A slew of additional allegations are coming to light in Professor Richard Lowery’s free speech lawsuit against UT-Austin.

As Texas Scorecard reported last fall, Lowery, a tenured professor at McCombs School of Business, filed a lawsuit alleging that three administrators had stifled his first amendment rights by retaliating against him for public comments critical of university policies. Lowery works in the Salem Center for Policy at McCombs.

Lowery has been critical of the cost of the university’s ‘diversity, equity, and inclusion’ bureaucracy. A conservative estimate suggests the cost of the DEI bureaucracy is at least $13 million. While the Texas legislature abolished university DEI offices in 2023, some have questioned the degree to which the university has complied.

In addition, Lowery’s lawsuit revives accusations of nepotism against UT President Jay Hartzell.

Charges of interference by the university president in admissions decisions have an ignominious history at UT-Austin. In 2013, it came to light that disgraced former university president William Powers was running a secret admissions program for prominent legislators (eg. then-House Speaker Joe Straus) and power brokers across the state of Texas. This program was brought to light by former Regent Wallace Hall. When Hall uncovered this secret program, the Texas House of Representatives attempted to impeach him. Hall was subsequently vindicated.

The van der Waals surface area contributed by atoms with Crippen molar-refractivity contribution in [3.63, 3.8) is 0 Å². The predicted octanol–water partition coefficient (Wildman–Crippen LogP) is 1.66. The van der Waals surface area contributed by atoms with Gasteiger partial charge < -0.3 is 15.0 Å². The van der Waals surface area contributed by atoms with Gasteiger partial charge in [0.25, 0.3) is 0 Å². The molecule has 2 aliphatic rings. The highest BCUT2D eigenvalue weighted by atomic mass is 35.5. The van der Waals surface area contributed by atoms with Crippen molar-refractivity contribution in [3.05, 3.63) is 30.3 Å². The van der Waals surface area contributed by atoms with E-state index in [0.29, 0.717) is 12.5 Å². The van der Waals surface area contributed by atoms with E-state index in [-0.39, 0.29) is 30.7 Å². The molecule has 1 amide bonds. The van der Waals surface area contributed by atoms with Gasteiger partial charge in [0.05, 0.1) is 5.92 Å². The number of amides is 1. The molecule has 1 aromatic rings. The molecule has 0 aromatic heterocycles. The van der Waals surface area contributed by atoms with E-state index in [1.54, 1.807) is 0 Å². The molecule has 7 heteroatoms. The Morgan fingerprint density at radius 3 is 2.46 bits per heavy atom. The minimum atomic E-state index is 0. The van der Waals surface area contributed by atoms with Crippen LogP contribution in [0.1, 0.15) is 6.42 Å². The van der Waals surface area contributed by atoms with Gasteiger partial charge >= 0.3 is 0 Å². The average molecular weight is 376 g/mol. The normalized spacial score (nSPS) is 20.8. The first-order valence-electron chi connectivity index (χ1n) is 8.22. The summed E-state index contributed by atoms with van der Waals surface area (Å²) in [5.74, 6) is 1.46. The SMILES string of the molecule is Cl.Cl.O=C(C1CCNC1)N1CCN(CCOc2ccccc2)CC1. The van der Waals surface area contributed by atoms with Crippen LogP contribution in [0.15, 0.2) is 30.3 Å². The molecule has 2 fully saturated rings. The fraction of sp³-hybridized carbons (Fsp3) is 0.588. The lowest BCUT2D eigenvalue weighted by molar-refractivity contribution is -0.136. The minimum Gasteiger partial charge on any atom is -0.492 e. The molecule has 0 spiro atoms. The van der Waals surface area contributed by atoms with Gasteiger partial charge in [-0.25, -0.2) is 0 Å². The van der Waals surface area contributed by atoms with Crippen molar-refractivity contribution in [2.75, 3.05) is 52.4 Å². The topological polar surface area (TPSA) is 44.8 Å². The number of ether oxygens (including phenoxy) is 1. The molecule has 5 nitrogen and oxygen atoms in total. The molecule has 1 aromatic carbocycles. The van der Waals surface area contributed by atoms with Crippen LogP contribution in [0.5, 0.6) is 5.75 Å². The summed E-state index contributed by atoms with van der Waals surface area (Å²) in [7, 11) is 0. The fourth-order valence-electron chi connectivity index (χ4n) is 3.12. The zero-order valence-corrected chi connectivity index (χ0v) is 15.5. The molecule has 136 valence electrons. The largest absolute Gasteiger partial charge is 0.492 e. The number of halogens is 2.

Lowery’s lawsuit remains ongoing.

The University of Texas is governed by a board of regents that is appointed by the governor and confirmed by the Texas Senate. Concerned Texans may contact the board of regents at (512) 499-4402 or via email at bor@utsystem.edu.

Texas Scorecard contacted the UT System Board of Regents for comment but did not receive a response before publication.

Adam Cahn

Adam is a longtime conservative activist and an avid UT and Yankees fan.